ABOUT 1,500 women engaged in informal trade across Liberia and Sierra Leone’s border will soon receive training and mentorship to formalise their businesses, increase and stabilise their incomes, and create safer trading environments.
The Mano River Union Secretariat will receive a $4.2 million grant from the African Development Bank through the Transition Support Facility, to boost the Union’s commitment to support and empower women traders via the Bank’s Building Inclusive Business Ecosystems for Stabilisation and Transformation in the Mano River Union project.
‘This project is an innovation that delivers upon the Bank’s gender mainstreaming commitments and aligns with our Gender Strategy – specifically on enhancing access to finance and technical assistance to women entrepreneurs,’ said Amel Hamza, the Bank’s Acting Director for Gender, Women and Civil Society.
The grant from the African Development Bank will boost business formalisation among women traders and fuel new programmes designed for gender-responsive, climate-resilient, and low-carbon cross-border value chains.
The project will benefit women entrepreneurs at two border points, namely Koindu-Foya and Jendema-Bo Waterside, where they will receive access to finance and existing market opportunities. The project will make information on trade rules and regulations accessible with a user-friendly guide on trade rules and regulations. It will also stimulate business linkages, for example, between transporters and women aggregators. Women traders will also receive business capacity building that will be paired with soft-skills development, including decision-making and negotiation. At least 1,200 women are expected to report new or improved opportunities to earn more money or work higher-quality jobs. The project will also build the institutional capacity of the Mano River Union Secretariat.
‘This intervention has everything that the African Development Bank likes,’ said Marie-Laure Akin-Olugbade, the Bank’s Director General for West Africa. ‘It brings change for women and capacity development for the Mano River Union. I can’t wait to see the results. I will have my eyes on the project, to see it scaled up and replicated in other contexts,’ she added.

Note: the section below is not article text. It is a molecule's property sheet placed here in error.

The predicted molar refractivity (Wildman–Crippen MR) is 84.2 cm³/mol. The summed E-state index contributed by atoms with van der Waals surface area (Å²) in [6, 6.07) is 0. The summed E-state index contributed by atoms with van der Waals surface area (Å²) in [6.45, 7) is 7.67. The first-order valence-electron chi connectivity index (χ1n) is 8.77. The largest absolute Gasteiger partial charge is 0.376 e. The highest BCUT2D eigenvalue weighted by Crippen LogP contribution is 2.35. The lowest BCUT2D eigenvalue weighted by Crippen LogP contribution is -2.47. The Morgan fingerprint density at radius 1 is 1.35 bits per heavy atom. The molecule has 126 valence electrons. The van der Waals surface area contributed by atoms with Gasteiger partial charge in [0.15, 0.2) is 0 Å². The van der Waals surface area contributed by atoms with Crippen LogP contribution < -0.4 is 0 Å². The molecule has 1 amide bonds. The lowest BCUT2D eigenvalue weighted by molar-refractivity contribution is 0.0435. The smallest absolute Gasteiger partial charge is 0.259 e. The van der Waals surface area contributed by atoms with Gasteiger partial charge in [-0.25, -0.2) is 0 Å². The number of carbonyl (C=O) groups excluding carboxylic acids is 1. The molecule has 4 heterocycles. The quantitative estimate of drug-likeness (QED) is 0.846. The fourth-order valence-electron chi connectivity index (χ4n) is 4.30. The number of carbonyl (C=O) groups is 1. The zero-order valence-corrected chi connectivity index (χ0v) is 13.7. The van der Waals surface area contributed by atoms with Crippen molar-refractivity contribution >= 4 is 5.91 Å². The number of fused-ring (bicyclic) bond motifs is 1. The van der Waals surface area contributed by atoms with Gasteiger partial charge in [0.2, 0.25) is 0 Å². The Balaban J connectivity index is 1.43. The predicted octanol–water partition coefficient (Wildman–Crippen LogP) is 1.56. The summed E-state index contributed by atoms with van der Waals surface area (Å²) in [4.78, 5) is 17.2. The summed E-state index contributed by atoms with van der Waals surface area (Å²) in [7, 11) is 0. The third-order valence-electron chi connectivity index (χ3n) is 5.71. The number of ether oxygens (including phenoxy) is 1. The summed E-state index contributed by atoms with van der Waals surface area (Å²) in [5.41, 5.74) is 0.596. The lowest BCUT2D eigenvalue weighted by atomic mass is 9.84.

Women make up 65 percent of the cross-border traders living along the border between Liberia and Sierra Leone. This critical yet largely informal sector encourages entrepreneurship and regional trade, contributes to food security, and enhances income and employment opportunities for financially deprived households and women. However, cross-border traders often suffer from unreliable income streams, lack of social safety nets, and other barriers, such as bureaucracy, safety risks, and gender-based violence. According to the ILO work in progress series , 70 percent of the Union’s women informal traders said they have experienced all of the above factors and want more organisation and representation to build their businesses.
‘This project is the beginning of getting women to do what they enjoy best – to trade, innovate, and be entrepreneurs. We look forward to the project taking off and, most importantly, mainstreaming gender in the business model of the Mano River Union Secretariat,’ said Ambassador Medina Wessey, Secretary-General of the Mano River Union.
The Mano River Union is named after the Mano River, which begins in the Guinea highlands and forms a border between Liberia and Sierra Leone. In February 2022, the Union signed a grant agreement with the Bank’s Transition Support Facility on the funding.